Stealth Greywater Dumping, Do You or Don’t You?

When you’re boondocking, do you dump? Your grey water, that is.

Our wheels had barely started turning the first time anyone introduced us to the concept of dumping grey water somewhere other than a septic system.

Wisconsin’s Amish country beckoned but the nearest dump station was closed and our grey tanks were full.

We asked a farmer if he knew of another station.

“Yah sure, right there” he said as he pointed to his field.

Our heads spun ’round. “Are you kidding!” we asked. He wasn’t. “Just your greywater of course. Go ahead and pull in, the field needs it.”

We couldn’t believe it. As dedicated backpackers who took every precaution to avoid polluting water sources on the trail, we were horrified.

But our 35 gallon grey tanks were full and we had nowhere to go. So we did it. Eeew.

The Blue Boy Blues

Avid boondockers know; when you’re settled into a spot, going to the dump is a huge ordeal.

Some folks haul a blue boy around. Many are brave enough to use the blue boy for blackwater dumping, which seems pretty disgusting. We would never, ever get that close to our own poo water (other than the occasional RV dump mishap).

You’ll see blue boy enthusiasts driving 3 miles per hour through Quartzsite, which appears to take longer than just pulling up stakes and moving the rig.

Our fifth wheel is too small to keep a blue boy, so that option is out for us.

Desert Dumping

Our boondocking experiences have taken us to many places where dumping greywater in an open field was accepted by the local population, whether they were land owners or fellow RVers. Usually it’s in the desert.

At the Slabs, it’s a given. Some folks push the envelope of decency by digging gopher holes for grey and black water. Trust me, we won’t go there. Ever.

Playing by the Rules

Stealth greywater dumping is always contingent on the dumping area being safely away from water, other campers and only in barren locations. And if you’re going to dump gray water, do it at night (by daytime the puddle has evaporated). Only use biodegradeable soaps and never allow liquid kitchen wastes to go down the drain. That’s just smelly.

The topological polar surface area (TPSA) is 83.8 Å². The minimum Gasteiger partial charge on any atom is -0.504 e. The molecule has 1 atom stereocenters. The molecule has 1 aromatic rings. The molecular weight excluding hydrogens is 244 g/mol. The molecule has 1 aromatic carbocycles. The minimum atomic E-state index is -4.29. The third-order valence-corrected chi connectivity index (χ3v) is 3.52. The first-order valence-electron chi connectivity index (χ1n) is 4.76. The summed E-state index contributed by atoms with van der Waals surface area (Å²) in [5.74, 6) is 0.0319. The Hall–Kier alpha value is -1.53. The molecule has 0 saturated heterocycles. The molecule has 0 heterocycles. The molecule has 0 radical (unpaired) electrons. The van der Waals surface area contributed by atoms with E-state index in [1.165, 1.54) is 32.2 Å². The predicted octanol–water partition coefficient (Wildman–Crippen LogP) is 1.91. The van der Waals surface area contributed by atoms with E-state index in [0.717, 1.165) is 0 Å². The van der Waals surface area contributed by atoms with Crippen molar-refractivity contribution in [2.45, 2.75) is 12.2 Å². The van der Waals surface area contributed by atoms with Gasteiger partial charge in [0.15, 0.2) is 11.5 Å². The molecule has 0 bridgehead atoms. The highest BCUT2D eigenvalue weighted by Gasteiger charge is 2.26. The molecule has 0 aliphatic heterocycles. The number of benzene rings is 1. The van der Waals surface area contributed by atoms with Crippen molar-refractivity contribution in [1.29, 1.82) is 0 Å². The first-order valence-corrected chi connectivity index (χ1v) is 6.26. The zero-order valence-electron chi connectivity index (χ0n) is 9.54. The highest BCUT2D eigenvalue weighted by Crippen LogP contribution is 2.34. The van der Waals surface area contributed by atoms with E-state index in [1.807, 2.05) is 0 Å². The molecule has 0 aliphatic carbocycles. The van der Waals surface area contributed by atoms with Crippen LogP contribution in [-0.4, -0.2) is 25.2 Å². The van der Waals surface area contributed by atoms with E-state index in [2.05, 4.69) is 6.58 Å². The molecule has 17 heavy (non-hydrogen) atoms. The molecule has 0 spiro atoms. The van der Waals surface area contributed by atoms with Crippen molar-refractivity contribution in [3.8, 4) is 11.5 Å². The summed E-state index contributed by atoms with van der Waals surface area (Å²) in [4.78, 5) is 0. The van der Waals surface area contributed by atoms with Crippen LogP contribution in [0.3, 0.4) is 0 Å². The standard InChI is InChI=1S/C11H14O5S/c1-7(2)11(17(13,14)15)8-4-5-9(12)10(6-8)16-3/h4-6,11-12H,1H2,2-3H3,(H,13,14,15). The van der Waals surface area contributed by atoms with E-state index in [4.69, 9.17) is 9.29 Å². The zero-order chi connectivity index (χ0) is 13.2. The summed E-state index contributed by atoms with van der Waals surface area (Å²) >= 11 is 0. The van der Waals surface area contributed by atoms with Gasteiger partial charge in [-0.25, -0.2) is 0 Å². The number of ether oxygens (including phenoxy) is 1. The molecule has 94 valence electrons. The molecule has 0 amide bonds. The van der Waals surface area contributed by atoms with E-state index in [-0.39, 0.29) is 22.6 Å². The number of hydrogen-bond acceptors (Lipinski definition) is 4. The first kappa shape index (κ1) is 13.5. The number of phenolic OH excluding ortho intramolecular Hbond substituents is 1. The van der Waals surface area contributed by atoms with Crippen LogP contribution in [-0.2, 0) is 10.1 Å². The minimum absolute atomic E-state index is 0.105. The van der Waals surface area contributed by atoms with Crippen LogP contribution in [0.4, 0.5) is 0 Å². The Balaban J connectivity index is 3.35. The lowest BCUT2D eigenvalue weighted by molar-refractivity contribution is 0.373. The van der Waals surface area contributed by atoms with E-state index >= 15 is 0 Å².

Do You or Don’t You?

If you do, or are considering the possibilities, here’s a handy little device made specifically for this purpose.

The Valterra T1020-5VP Gray Water Drain Adapter.

We saw a camper in Ajo, Arizona using one. Just attach a garden hose and point it away from your rig. Downhill, of course.

Many RVers will deny doing the gray water dumping deed. Chances are, if an RVer has ever boondocked long-term, they’ve done it at least once. Being willing to admit it is another story. It’s just like a saying among scuba scuba enthusiasts:

There are two kinds of divers out there: Those who pee in their wetsuits, and those who lie about it.

74 thoughts on “Stealth Greywater Dumping, Do You or Don’t You?”

  1. Military ships and I assume many others, routinely dump all waste water in the ocean when distance from land allows….

    Also, an outhouse is literally a hole in the ground filled with black water… Many places it is allowed to have such a thing.

    My RV grey water goes down A hill away from anyone and my black water goes into the outhouse. At night I’ll pee in the RV.. which is no difference then if I walked outside and took a wee at some place my grey water drains.

    • Good points Joe. I think the problem with the dumping of greywater and blackwater into untreated systems is that so many of us have so many chemicals in our systems now, that we are putting those toxins into groundwater supplies and making it even more questionable.

  2. First a little background…. I grew up in the 60’s on my grandparents farm in northern Idaho. Nothing but the toilet went into the septic. All the shower, laundry and sink water went out on the ground some distance from the house and far from the water well. We had an outhouse when the temperatures got so cold that we had to shut the water off and drain the pipes.

    We are full timers that when appropriate (widely dispersed away from water) won’t hesitate to stealth dump our gray water on the ground. That being said I understand rules not too as many are not careful enough not to dump cooking grease and who knows what all down the drain.